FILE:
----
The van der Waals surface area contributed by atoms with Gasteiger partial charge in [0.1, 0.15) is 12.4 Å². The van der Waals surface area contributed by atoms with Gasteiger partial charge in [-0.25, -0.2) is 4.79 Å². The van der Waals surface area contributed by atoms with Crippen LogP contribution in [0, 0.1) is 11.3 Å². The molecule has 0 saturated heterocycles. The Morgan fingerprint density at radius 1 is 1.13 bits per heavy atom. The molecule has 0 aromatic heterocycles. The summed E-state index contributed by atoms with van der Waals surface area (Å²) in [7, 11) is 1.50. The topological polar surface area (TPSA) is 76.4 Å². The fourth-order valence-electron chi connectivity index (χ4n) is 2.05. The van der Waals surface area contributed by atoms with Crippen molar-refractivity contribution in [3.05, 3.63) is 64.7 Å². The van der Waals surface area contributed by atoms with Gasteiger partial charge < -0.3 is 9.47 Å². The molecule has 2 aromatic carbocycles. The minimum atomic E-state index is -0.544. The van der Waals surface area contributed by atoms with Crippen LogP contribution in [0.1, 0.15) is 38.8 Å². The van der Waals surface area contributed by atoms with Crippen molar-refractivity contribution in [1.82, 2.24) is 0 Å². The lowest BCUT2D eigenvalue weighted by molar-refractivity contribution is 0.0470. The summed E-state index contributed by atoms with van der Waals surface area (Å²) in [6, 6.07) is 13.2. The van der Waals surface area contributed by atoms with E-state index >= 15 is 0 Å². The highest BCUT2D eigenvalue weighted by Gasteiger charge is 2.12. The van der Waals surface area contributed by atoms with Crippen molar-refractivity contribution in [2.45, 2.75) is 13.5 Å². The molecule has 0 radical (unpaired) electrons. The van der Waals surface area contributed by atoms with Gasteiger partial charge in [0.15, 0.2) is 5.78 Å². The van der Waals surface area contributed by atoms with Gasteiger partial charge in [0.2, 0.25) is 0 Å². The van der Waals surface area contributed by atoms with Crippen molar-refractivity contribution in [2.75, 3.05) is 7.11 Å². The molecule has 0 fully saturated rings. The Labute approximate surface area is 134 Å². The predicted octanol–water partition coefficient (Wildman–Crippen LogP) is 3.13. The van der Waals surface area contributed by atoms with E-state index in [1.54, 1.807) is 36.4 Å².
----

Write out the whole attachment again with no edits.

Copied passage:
The van der Waals surface area contributed by atoms with Gasteiger partial charge in [0.1, 0.15) is 12.4 Å². The van der Waals surface area contributed by atoms with Gasteiger partial charge in [-0.25, -0.2) is 4.79 Å². The van der Waals surface area contributed by atoms with Crippen LogP contribution in [0, 0.1) is 11.3 Å². The molecule has 0 saturated heterocycles. The Morgan fingerprint density at radius 1 is 1.13 bits per heavy atom. The molecule has 0 aromatic heterocycles. The summed E-state index contributed by atoms with van der Waals surface area (Å²) in [7, 11) is 1.50. The topological polar surface area (TPSA) is 76.4 Å². The fourth-order valence-electron chi connectivity index (χ4n) is 2.05. The van der Waals surface area contributed by atoms with Crippen molar-refractivity contribution in [3.05, 3.63) is 64.7 Å². The van der Waals surface area contributed by atoms with Gasteiger partial charge < -0.3 is 9.47 Å². The molecule has 2 aromatic carbocycles. The minimum atomic E-state index is -0.544. The van der Waals surface area contributed by atoms with Crippen LogP contribution in [0.1, 0.15) is 38.8 Å². The van der Waals surface area contributed by atoms with Crippen molar-refractivity contribution in [1.82, 2.24) is 0 Å². The lowest BCUT2D eigenvalue weighted by molar-refractivity contribution is 0.0470. The summed E-state index contributed by atoms with van der Waals surface area (Å²) in [6, 6.07) is 13.2. The van der Waals surface area contributed by atoms with E-state index >= 15 is 0 Å². The highest BCUT2D eigenvalue weighted by Gasteiger charge is 2.12. The van der Waals surface area contributed by atoms with Crippen molar-refractivity contribution in [2.45, 2.75) is 13.5 Å². The molecule has 0 radical (unpaired) electrons. The van der Waals surface area contributed by atoms with Gasteiger partial charge in [0.15, 0.2) is 5.78 Å². The van der Waals surface area contributed by atoms with Gasteiger partial charge in [0.2, 0.25) is 0 Å². The van der Waals surface area contributed by atoms with Crippen molar-refractivity contribution in [2.75, 3.05) is 7.11 Å². The molecule has 0 fully saturated rings. The Labute approximate surface area is 134 Å². The predicted octanol–water partition coefficient (Wildman–Crippen LogP) is 3.13. The van der Waals surface area contributed by atoms with E-state index in [1.54, 1.807) is 36.4 Å².